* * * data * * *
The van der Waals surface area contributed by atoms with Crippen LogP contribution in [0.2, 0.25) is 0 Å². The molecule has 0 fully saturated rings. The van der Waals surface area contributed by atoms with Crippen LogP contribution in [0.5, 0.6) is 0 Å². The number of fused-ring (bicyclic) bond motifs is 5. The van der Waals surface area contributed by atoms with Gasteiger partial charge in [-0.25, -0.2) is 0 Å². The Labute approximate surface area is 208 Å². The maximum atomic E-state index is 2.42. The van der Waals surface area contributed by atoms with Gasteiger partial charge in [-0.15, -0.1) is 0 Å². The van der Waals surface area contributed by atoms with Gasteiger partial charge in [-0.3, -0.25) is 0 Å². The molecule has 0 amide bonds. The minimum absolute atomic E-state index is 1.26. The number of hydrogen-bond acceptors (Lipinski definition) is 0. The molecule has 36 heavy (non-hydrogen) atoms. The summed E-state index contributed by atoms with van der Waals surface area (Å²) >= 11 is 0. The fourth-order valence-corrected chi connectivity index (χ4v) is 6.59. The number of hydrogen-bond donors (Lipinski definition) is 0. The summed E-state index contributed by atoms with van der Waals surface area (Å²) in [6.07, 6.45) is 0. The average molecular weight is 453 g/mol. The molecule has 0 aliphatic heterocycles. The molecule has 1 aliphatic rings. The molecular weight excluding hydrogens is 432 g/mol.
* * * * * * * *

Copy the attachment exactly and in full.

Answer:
The van der Waals surface area contributed by atoms with Crippen LogP contribution in [0.2, 0.25) is 0 Å². The molecule has 0 fully saturated rings. The van der Waals surface area contributed by atoms with Crippen LogP contribution in [0.5, 0.6) is 0 Å². The number of fused-ring (bicyclic) bond motifs is 5. The van der Waals surface area contributed by atoms with Gasteiger partial charge in [-0.25, -0.2) is 0 Å². The Labute approximate surface area is 208 Å². The maximum atomic E-state index is 2.42. The van der Waals surface area contributed by atoms with Gasteiger partial charge in [-0.15, -0.1) is 0 Å². The van der Waals surface area contributed by atoms with Gasteiger partial charge in [-0.3, -0.25) is 0 Å². The molecule has 0 amide bonds. The minimum absolute atomic E-state index is 1.26. The number of hydrogen-bond acceptors (Lipinski definition) is 0. The molecule has 36 heavy (non-hydrogen) atoms. The summed E-state index contributed by atoms with van der Waals surface area (Å²) >= 11 is 0. The fourth-order valence-corrected chi connectivity index (χ4v) is 6.59. The number of hydrogen-bond donors (Lipinski definition) is 0. The summed E-state index contributed by atoms with van der Waals surface area (Å²) in [6.07, 6.45) is 0. The average molecular weight is 453 g/mol. The molecule has 0 aliphatic heterocycles. The molecule has 1 aliphatic rings. The molecular weight excluding hydrogens is 432 g/mol.